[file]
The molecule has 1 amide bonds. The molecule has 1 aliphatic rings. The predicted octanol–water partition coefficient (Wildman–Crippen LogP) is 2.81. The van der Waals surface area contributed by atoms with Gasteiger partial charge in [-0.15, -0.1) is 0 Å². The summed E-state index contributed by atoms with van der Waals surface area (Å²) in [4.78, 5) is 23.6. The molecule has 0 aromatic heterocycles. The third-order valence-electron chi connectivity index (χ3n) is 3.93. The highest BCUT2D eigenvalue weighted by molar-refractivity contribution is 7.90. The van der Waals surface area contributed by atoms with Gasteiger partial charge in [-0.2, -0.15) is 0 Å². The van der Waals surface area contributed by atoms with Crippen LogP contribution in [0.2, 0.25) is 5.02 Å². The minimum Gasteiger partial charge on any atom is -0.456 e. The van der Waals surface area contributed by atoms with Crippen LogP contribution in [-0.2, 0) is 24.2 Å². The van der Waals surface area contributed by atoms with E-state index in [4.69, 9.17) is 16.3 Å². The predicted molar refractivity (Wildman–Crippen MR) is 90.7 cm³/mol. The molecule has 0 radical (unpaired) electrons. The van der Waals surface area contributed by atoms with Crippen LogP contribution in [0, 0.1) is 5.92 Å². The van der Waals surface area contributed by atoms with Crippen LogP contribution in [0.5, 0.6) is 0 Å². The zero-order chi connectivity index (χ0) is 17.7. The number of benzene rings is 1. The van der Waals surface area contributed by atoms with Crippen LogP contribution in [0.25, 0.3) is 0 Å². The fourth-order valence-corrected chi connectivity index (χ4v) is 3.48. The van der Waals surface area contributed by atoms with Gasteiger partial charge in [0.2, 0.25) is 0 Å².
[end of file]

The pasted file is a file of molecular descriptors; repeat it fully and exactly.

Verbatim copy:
The molecule has 1 amide bonds. The molecule has 1 aliphatic rings. The predicted octanol–water partition coefficient (Wildman–Crippen LogP) is 2.81. The van der Waals surface area contributed by atoms with Gasteiger partial charge in [-0.15, -0.1) is 0 Å². The summed E-state index contributed by atoms with van der Waals surface area (Å²) in [4.78, 5) is 23.6. The molecule has 0 aromatic heterocycles. The third-order valence-electron chi connectivity index (χ3n) is 3.93. The highest BCUT2D eigenvalue weighted by molar-refractivity contribution is 7.90. The van der Waals surface area contributed by atoms with Gasteiger partial charge in [-0.2, -0.15) is 0 Å². The van der Waals surface area contributed by atoms with Crippen LogP contribution in [0.2, 0.25) is 5.02 Å². The minimum Gasteiger partial charge on any atom is -0.456 e. The van der Waals surface area contributed by atoms with Crippen LogP contribution in [-0.2, 0) is 24.2 Å². The van der Waals surface area contributed by atoms with E-state index in [4.69, 9.17) is 16.3 Å². The predicted molar refractivity (Wildman–Crippen MR) is 90.7 cm³/mol. The molecule has 0 radical (unpaired) electrons. The van der Waals surface area contributed by atoms with Crippen LogP contribution in [0, 0.1) is 5.92 Å². The van der Waals surface area contributed by atoms with Crippen LogP contribution in [0.5, 0.6) is 0 Å². The zero-order chi connectivity index (χ0) is 17.7. The number of benzene rings is 1. The van der Waals surface area contributed by atoms with Crippen LogP contribution in [0.25, 0.3) is 0 Å². The fourth-order valence-corrected chi connectivity index (χ4v) is 3.48. The van der Waals surface area contributed by atoms with Gasteiger partial charge in [0.2, 0.25) is 0 Å².